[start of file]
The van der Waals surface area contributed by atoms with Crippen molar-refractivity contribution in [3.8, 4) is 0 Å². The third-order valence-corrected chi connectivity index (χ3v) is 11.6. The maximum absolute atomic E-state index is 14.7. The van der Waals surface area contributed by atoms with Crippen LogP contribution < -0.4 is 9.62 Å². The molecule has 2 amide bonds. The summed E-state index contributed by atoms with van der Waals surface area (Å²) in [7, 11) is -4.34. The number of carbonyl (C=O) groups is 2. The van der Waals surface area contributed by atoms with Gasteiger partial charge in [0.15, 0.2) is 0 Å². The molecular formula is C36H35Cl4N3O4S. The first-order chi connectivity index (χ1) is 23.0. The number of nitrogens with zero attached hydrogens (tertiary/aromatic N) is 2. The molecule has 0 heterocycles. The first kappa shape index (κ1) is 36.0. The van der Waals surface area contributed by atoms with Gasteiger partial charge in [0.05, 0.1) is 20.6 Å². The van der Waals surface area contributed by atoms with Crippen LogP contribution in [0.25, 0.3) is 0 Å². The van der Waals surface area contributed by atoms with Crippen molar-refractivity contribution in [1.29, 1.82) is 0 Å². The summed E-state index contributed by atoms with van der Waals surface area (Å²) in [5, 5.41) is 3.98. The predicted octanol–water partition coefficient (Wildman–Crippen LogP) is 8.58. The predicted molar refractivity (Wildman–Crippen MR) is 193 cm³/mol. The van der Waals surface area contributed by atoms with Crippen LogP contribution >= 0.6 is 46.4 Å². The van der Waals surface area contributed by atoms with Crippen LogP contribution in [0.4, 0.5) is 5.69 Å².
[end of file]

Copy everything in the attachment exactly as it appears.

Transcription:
The van der Waals surface area contributed by atoms with Crippen molar-refractivity contribution in [3.8, 4) is 0 Å². The third-order valence-corrected chi connectivity index (χ3v) is 11.6. The maximum absolute atomic E-state index is 14.7. The van der Waals surface area contributed by atoms with Crippen LogP contribution < -0.4 is 9.62 Å². The molecule has 2 amide bonds. The summed E-state index contributed by atoms with van der Waals surface area (Å²) in [7, 11) is -4.34. The number of carbonyl (C=O) groups is 2. The van der Waals surface area contributed by atoms with Gasteiger partial charge in [0.15, 0.2) is 0 Å². The molecular formula is C36H35Cl4N3O4S. The first-order chi connectivity index (χ1) is 23.0. The number of nitrogens with zero attached hydrogens (tertiary/aromatic N) is 2. The molecule has 0 heterocycles. The first kappa shape index (κ1) is 36.0. The van der Waals surface area contributed by atoms with Gasteiger partial charge in [0.05, 0.1) is 20.6 Å². The van der Waals surface area contributed by atoms with Crippen LogP contribution in [0.25, 0.3) is 0 Å². The van der Waals surface area contributed by atoms with Crippen molar-refractivity contribution in [1.29, 1.82) is 0 Å². The summed E-state index contributed by atoms with van der Waals surface area (Å²) in [5, 5.41) is 3.98. The predicted octanol–water partition coefficient (Wildman–Crippen LogP) is 8.58. The predicted molar refractivity (Wildman–Crippen MR) is 193 cm³/mol. The van der Waals surface area contributed by atoms with Crippen LogP contribution >= 0.6 is 46.4 Å². The van der Waals surface area contributed by atoms with Crippen LogP contribution in [0.4, 0.5) is 5.69 Å².